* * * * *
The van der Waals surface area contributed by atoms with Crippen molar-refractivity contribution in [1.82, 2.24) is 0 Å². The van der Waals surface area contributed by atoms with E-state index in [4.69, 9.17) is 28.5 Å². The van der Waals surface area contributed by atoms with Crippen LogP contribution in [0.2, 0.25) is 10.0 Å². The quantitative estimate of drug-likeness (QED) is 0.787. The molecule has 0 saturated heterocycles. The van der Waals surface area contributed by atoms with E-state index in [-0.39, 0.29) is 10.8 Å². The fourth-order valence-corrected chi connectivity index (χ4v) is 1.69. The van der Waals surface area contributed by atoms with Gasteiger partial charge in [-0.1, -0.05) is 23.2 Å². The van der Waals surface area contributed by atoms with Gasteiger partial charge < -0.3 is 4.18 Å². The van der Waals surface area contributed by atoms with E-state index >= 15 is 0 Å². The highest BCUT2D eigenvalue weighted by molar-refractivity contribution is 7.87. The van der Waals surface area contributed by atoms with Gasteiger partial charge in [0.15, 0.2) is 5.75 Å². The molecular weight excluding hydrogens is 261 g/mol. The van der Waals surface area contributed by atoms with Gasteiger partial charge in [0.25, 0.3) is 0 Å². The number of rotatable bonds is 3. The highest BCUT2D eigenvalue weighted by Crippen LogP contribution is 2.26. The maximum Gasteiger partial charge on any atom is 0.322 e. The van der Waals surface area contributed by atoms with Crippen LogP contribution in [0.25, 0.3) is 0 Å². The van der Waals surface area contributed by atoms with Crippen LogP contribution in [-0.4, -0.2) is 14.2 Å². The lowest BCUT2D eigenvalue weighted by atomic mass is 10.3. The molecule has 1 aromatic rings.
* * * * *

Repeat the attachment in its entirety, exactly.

The van der Waals surface area contributed by atoms with Crippen molar-refractivity contribution in [1.82, 2.24) is 0 Å². The van der Waals surface area contributed by atoms with E-state index in [4.69, 9.17) is 28.5 Å². The van der Waals surface area contributed by atoms with Crippen LogP contribution in [0.2, 0.25) is 10.0 Å². The quantitative estimate of drug-likeness (QED) is 0.787. The molecule has 0 saturated heterocycles. The van der Waals surface area contributed by atoms with E-state index in [-0.39, 0.29) is 10.8 Å². The fourth-order valence-corrected chi connectivity index (χ4v) is 1.69. The van der Waals surface area contributed by atoms with Gasteiger partial charge in [-0.1, -0.05) is 23.2 Å². The van der Waals surface area contributed by atoms with Gasteiger partial charge < -0.3 is 4.18 Å². The van der Waals surface area contributed by atoms with E-state index >= 15 is 0 Å². The highest BCUT2D eigenvalue weighted by molar-refractivity contribution is 7.87. The van der Waals surface area contributed by atoms with Gasteiger partial charge in [0.15, 0.2) is 5.75 Å². The molecular weight excluding hydrogens is 261 g/mol. The van der Waals surface area contributed by atoms with Gasteiger partial charge in [0.25, 0.3) is 0 Å². The number of rotatable bonds is 3. The highest BCUT2D eigenvalue weighted by Crippen LogP contribution is 2.26. The maximum Gasteiger partial charge on any atom is 0.322 e. The van der Waals surface area contributed by atoms with Crippen LogP contribution in [0.25, 0.3) is 0 Å². The van der Waals surface area contributed by atoms with Crippen LogP contribution in [-0.4, -0.2) is 14.2 Å². The lowest BCUT2D eigenvalue weighted by atomic mass is 10.3. The molecule has 1 aromatic rings.